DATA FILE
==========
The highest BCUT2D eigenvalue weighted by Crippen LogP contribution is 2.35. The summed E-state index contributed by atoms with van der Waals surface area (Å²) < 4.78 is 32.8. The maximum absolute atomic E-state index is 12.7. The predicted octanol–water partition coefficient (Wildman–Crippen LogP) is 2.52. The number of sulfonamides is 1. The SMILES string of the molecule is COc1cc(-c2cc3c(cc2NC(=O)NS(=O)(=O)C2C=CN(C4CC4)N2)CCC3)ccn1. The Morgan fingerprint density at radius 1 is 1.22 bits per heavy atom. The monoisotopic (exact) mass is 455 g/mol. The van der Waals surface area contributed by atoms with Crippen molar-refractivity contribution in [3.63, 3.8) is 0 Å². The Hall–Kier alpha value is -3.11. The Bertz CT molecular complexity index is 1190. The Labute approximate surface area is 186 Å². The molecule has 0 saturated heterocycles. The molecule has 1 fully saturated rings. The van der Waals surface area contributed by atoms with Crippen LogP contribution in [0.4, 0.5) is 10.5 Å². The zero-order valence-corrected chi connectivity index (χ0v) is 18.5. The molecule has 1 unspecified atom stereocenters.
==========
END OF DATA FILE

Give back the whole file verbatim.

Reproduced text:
The highest BCUT2D eigenvalue weighted by Crippen LogP contribution is 2.35. The summed E-state index contributed by atoms with van der Waals surface area (Å²) < 4.78 is 32.8. The maximum absolute atomic E-state index is 12.7. The predicted octanol–water partition coefficient (Wildman–Crippen LogP) is 2.52. The number of sulfonamides is 1. The SMILES string of the molecule is COc1cc(-c2cc3c(cc2NC(=O)NS(=O)(=O)C2C=CN(C4CC4)N2)CCC3)ccn1. The Morgan fingerprint density at radius 1 is 1.22 bits per heavy atom. The monoisotopic (exact) mass is 455 g/mol. The van der Waals surface area contributed by atoms with Crippen molar-refractivity contribution in [3.63, 3.8) is 0 Å². The Hall–Kier alpha value is -3.11. The Bertz CT molecular complexity index is 1190. The Labute approximate surface area is 186 Å². The molecule has 0 saturated heterocycles. The molecule has 1 fully saturated rings. The van der Waals surface area contributed by atoms with Crippen LogP contribution in [0.4, 0.5) is 10.5 Å². The zero-order valence-corrected chi connectivity index (χ0v) is 18.5. The molecule has 1 unspecified atom stereocenters.